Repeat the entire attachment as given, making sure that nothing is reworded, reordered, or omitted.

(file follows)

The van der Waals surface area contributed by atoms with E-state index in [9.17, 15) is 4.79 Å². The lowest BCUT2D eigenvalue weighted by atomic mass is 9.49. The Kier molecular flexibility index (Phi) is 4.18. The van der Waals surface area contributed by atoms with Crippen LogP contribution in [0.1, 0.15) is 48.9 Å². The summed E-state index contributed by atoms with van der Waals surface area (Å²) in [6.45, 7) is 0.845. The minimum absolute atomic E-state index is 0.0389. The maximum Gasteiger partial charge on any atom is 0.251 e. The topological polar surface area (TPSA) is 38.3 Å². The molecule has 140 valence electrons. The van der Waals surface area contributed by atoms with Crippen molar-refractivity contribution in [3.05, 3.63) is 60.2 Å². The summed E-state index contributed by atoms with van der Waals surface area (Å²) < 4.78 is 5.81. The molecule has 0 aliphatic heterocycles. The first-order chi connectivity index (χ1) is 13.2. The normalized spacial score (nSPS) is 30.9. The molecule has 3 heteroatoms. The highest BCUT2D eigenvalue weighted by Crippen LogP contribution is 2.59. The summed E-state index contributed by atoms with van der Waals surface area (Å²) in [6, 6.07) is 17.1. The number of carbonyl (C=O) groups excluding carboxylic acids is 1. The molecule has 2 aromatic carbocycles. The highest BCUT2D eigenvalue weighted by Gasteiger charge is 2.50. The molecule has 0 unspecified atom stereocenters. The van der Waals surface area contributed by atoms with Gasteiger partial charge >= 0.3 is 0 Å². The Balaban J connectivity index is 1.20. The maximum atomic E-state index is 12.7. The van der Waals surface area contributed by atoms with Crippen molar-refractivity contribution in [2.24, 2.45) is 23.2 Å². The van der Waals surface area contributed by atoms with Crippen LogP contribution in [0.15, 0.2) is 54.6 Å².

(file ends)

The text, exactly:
The van der Waals surface area contributed by atoms with E-state index in [9.17, 15) is 4.79 Å². The lowest BCUT2D eigenvalue weighted by atomic mass is 9.49. The Kier molecular flexibility index (Phi) is 4.18. The van der Waals surface area contributed by atoms with Crippen LogP contribution in [0.1, 0.15) is 48.9 Å². The summed E-state index contributed by atoms with van der Waals surface area (Å²) in [6.45, 7) is 0.845. The minimum absolute atomic E-state index is 0.0389. The maximum Gasteiger partial charge on any atom is 0.251 e. The topological polar surface area (TPSA) is 38.3 Å². The molecule has 140 valence electrons. The van der Waals surface area contributed by atoms with Crippen molar-refractivity contribution in [3.05, 3.63) is 60.2 Å². The summed E-state index contributed by atoms with van der Waals surface area (Å²) < 4.78 is 5.81. The molecule has 0 aliphatic heterocycles. The first-order chi connectivity index (χ1) is 13.2. The normalized spacial score (nSPS) is 30.9. The molecule has 3 heteroatoms. The highest BCUT2D eigenvalue weighted by Crippen LogP contribution is 2.59. The summed E-state index contributed by atoms with van der Waals surface area (Å²) in [6, 6.07) is 17.1. The number of carbonyl (C=O) groups excluding carboxylic acids is 1. The molecule has 2 aromatic carbocycles. The highest BCUT2D eigenvalue weighted by Gasteiger charge is 2.50. The molecule has 0 unspecified atom stereocenters. The van der Waals surface area contributed by atoms with Gasteiger partial charge >= 0.3 is 0 Å². The Balaban J connectivity index is 1.20. The maximum atomic E-state index is 12.7. The van der Waals surface area contributed by atoms with Crippen molar-refractivity contribution in [2.24, 2.45) is 23.2 Å². The van der Waals surface area contributed by atoms with Crippen LogP contribution in [0.15, 0.2) is 54.6 Å².